“I have the honor of working with faith communities throughout Nebraska, of meeting people in church basements and hearing their concerns and ideas,” said Marilyn Mecham, Executive Director of Interchurch Ministries of Nebraska. “I continue to see an increase in support for workable and humane immigration laws. Why? Because people of faith value the sacred humanity of all people and we see how we are all negatively impacted by our outdated laws.”

“As a small business owner, I work side by side with my employees, and I know we all want the same things for our families.  However, the immigration system in this country is broken; it doesn’t work for employers or employees and this hurts Nebraska families and businesses,” said Jerry Kuenning of the Nebraska Cattlemen.  “It’s time to update our laws so they are sensible and make families, communities and our economy strong.”

Additional contacts:

  • Jim Cunningham, Nebraska Catholic Conference, 402-477-7517
  • Kristen Hassebrook, Nebraska Cattlemen, 402-475-2333 (Nebraska Cattlemen are available by phone for interviews.)
  • Marilyn Mecham, Interchurch Ministries of Nebraska, 402-202-2005
  • Jim Partington, Nebraska Restaurant Association, 402-488-3999
  • Sergio Sosa, Heartland Workers Center, 402-933-6095

A partial list of participants in Thursday’s gathering included:

ACLU – Nebraska
Anti-Defamation League – Plains States Region
Black Men United
Brown Immigration Law, LLP
Building Bright Futures
Campbell’s Nurseries and Garden Centers
Catholic Charities of Omaha
Carpenters Union Local 427
Center for People in Need
Center for Rural Affairs
Central Nebraska Human Trafficking & Immigration Outreach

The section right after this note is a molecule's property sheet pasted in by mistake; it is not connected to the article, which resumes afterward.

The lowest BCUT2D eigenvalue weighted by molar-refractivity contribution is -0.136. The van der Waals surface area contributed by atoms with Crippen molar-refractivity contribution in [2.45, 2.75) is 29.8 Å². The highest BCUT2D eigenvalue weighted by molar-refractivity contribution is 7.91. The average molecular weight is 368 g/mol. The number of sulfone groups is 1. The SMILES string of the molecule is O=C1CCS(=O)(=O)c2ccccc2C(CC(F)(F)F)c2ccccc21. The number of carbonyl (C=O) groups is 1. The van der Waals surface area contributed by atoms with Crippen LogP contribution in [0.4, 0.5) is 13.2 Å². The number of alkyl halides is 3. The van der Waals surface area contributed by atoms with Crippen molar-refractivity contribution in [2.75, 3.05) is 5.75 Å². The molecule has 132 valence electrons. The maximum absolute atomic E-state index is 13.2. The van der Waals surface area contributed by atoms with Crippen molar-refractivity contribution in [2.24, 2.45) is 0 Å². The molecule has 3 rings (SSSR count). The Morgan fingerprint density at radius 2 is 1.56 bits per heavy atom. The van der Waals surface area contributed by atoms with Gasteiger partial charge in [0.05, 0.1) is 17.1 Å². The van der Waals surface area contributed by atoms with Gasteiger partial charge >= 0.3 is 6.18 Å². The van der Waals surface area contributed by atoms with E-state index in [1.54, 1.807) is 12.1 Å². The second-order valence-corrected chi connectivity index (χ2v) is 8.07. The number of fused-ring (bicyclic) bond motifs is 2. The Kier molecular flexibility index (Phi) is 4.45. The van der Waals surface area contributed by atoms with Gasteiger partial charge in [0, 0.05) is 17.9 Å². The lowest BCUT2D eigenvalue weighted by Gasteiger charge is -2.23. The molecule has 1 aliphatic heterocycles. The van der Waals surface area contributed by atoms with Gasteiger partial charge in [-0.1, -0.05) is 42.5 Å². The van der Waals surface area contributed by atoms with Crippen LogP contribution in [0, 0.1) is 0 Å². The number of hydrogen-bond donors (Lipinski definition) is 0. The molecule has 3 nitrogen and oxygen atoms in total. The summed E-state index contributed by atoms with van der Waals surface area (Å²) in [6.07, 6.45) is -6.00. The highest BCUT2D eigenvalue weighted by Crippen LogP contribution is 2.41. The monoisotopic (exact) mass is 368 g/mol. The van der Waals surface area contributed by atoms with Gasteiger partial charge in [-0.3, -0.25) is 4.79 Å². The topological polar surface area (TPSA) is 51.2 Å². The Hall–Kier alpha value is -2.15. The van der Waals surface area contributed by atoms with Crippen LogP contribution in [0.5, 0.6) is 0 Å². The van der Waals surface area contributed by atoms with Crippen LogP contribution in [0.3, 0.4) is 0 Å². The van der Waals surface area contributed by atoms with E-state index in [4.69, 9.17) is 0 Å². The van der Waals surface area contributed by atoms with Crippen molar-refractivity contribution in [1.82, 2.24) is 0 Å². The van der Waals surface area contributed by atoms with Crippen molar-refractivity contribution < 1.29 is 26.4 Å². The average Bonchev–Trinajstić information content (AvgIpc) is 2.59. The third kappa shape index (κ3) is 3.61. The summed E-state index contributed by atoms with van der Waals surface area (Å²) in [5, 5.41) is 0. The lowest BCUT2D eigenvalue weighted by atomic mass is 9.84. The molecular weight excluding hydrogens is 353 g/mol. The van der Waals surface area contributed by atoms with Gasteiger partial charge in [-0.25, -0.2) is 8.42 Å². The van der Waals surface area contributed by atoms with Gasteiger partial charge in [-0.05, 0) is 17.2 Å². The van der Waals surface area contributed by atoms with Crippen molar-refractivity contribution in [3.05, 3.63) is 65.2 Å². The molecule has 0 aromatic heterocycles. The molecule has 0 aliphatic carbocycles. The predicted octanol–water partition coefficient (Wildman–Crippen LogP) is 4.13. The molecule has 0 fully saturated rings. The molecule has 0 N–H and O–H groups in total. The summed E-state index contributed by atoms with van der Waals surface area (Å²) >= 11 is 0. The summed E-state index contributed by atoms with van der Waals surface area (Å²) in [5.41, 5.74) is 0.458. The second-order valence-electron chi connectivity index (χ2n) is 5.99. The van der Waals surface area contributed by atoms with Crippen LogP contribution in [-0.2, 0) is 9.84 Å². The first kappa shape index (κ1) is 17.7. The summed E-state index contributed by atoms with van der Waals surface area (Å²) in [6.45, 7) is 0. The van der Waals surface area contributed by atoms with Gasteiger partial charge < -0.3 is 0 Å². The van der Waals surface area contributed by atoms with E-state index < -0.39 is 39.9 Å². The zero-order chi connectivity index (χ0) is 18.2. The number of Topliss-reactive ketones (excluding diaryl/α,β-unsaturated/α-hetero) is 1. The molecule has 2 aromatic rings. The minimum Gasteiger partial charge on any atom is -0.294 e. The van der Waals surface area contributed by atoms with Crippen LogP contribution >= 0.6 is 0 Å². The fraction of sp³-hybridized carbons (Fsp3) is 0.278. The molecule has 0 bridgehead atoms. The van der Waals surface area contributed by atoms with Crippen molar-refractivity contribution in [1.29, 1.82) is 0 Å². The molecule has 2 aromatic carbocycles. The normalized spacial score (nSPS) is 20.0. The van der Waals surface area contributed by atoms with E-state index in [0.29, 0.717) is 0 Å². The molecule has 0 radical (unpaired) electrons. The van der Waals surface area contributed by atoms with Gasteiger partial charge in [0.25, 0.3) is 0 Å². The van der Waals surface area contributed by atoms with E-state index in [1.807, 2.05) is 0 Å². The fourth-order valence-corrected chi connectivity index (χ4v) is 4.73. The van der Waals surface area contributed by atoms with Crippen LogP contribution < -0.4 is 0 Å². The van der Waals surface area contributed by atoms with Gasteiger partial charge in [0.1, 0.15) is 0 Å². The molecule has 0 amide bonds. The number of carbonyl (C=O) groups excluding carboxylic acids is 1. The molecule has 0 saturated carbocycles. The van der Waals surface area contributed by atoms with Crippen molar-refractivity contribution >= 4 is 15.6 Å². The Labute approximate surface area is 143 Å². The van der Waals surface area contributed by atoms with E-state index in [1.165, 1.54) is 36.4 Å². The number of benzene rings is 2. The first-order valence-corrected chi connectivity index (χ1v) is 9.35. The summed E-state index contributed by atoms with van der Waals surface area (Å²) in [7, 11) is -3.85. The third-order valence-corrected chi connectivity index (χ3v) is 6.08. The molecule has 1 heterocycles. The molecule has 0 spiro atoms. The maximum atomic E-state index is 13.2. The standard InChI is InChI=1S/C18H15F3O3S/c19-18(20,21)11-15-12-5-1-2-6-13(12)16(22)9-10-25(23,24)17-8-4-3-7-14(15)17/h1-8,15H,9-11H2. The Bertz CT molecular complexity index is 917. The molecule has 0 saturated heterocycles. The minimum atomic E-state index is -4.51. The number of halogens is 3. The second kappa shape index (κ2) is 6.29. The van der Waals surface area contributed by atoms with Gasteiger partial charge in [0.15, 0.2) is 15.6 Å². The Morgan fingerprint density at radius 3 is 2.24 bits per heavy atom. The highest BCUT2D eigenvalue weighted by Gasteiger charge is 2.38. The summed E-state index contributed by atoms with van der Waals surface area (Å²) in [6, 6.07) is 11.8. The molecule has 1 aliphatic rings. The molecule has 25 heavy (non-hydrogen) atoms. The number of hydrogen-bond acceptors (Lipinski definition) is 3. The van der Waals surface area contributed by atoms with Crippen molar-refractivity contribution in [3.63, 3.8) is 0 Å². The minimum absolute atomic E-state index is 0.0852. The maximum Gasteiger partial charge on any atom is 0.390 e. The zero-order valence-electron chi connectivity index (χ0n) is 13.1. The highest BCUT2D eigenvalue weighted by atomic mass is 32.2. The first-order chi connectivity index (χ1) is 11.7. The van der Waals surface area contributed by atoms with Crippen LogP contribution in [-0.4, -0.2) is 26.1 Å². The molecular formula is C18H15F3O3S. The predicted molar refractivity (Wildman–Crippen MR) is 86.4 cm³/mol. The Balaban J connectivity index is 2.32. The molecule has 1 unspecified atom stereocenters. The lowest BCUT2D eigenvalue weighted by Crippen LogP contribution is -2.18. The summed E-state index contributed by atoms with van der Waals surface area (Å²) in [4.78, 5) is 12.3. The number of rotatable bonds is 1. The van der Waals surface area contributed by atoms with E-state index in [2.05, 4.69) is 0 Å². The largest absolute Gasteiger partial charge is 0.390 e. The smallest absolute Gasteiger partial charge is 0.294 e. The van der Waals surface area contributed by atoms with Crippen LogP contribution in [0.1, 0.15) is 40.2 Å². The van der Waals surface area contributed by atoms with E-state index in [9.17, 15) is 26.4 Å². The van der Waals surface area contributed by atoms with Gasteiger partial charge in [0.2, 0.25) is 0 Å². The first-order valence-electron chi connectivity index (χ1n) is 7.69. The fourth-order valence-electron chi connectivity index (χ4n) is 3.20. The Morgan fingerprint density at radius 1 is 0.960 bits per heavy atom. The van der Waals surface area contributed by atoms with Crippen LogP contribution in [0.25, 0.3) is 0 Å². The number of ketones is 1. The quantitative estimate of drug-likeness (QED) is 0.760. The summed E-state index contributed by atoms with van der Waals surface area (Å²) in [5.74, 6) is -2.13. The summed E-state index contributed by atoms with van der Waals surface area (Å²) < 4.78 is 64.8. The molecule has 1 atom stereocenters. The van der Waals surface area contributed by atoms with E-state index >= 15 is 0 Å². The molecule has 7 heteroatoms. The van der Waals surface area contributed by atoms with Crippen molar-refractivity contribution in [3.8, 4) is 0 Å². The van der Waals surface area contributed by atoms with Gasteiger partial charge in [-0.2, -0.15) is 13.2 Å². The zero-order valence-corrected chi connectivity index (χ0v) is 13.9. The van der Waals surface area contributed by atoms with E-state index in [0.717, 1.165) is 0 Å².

Centro Hispano Comunitario (Columbus)
College of St. Mary
Creighton Center for Service and Justice
El Centro de las Americas (Lincoln)
Heartland Workers Center
Inclusive Communities
Interchurch Ministries of Nebraska
Justice for Our Neighbors – Nebraska
Latino American Commission of Nebraska
Latino Center of the Midlands
League of Women Voters
Malcolm X Memorial Foundation
Multicultural Center of Grand Island
NAACP – Lincoln
National Association of Social Workers – Nebraska Chapter
National Council of Jewish Women – Omaha Section
Nebraska AFL-CIO
Nebraska Appleseed
Nebraska Catholic Conference
Nebraska Cattlemen
Nebraska Conference of the United Methodist Church – Risk Taking Mission & Justice Ministries
Nebraska Restaurant Association
Nebraska Retail Federation
Nebraska State Dairy Association
Nebraska Urban Indian Health Coalition
Nebraskans for Peace
Omaha Together One Community
Sisters of Mercy, West Midwest Community
SSCA Omaha – Serving All Refugees
St. Mary’s Immigration Program (Grand Island)
Voices for Children in Nebraska
YWCA – Lincoln

For more information about Thursday’s press conference, or further interview requests, contact Nebraska Appleseed Communications Director Jeff Sheldon at (402) 438-8853 or